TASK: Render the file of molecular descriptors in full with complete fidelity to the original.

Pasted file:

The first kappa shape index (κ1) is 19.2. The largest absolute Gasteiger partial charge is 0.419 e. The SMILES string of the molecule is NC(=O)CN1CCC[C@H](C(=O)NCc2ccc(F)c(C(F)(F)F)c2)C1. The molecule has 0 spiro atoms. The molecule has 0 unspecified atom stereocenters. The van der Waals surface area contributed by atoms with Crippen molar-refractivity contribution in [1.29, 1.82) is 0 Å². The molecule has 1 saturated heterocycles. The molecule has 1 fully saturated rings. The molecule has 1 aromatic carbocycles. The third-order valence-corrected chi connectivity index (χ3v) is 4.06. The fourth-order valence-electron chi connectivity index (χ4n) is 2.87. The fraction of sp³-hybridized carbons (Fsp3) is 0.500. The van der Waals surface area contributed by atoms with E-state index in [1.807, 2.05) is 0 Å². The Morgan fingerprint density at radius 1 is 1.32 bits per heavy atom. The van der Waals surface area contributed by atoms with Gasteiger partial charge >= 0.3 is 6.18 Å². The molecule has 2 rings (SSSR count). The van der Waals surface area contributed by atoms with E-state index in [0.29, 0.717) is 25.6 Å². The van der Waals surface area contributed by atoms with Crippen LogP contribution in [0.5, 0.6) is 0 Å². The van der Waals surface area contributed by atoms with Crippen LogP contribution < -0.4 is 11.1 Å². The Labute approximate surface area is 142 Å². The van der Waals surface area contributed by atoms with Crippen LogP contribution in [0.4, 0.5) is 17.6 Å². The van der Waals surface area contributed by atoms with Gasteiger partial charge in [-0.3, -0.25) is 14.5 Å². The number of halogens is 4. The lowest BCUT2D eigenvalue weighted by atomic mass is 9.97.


The first kappa shape index (κ1) is 19.2. The largest absolute Gasteiger partial charge is 0.419 e. The SMILES string of the molecule is NC(=O)CN1CCC[C@H](C(=O)NCc2ccc(F)c(C(F)(F)F)c2)C1. The molecule has 0 spiro atoms. The molecule has 0 unspecified atom stereocenters. The van der Waals surface area contributed by atoms with Crippen molar-refractivity contribution in [1.29, 1.82) is 0 Å². The molecule has 1 saturated heterocycles. The molecule has 1 fully saturated rings. The molecule has 1 aromatic carbocycles. The third-order valence-corrected chi connectivity index (χ3v) is 4.06. The fourth-order valence-electron chi connectivity index (χ4n) is 2.87. The fraction of sp³-hybridized carbons (Fsp3) is 0.500. The van der Waals surface area contributed by atoms with E-state index in [1.807, 2.05) is 0 Å². The Morgan fingerprint density at radius 1 is 1.32 bits per heavy atom. The van der Waals surface area contributed by atoms with Gasteiger partial charge >= 0.3 is 6.18 Å². The molecule has 2 rings (SSSR count). The van der Waals surface area contributed by atoms with E-state index in [0.29, 0.717) is 25.6 Å². The van der Waals surface area contributed by atoms with Crippen LogP contribution in [0.5, 0.6) is 0 Å². The van der Waals surface area contributed by atoms with Crippen LogP contribution < -0.4 is 11.1 Å². The Labute approximate surface area is 142 Å². The van der Waals surface area contributed by atoms with Crippen LogP contribution in [0.4, 0.5) is 17.6 Å². The van der Waals surface area contributed by atoms with Gasteiger partial charge in [-0.3, -0.25) is 14.5 Å². The number of halogens is 4. The lowest BCUT2D eigenvalue weighted by atomic mass is 9.97.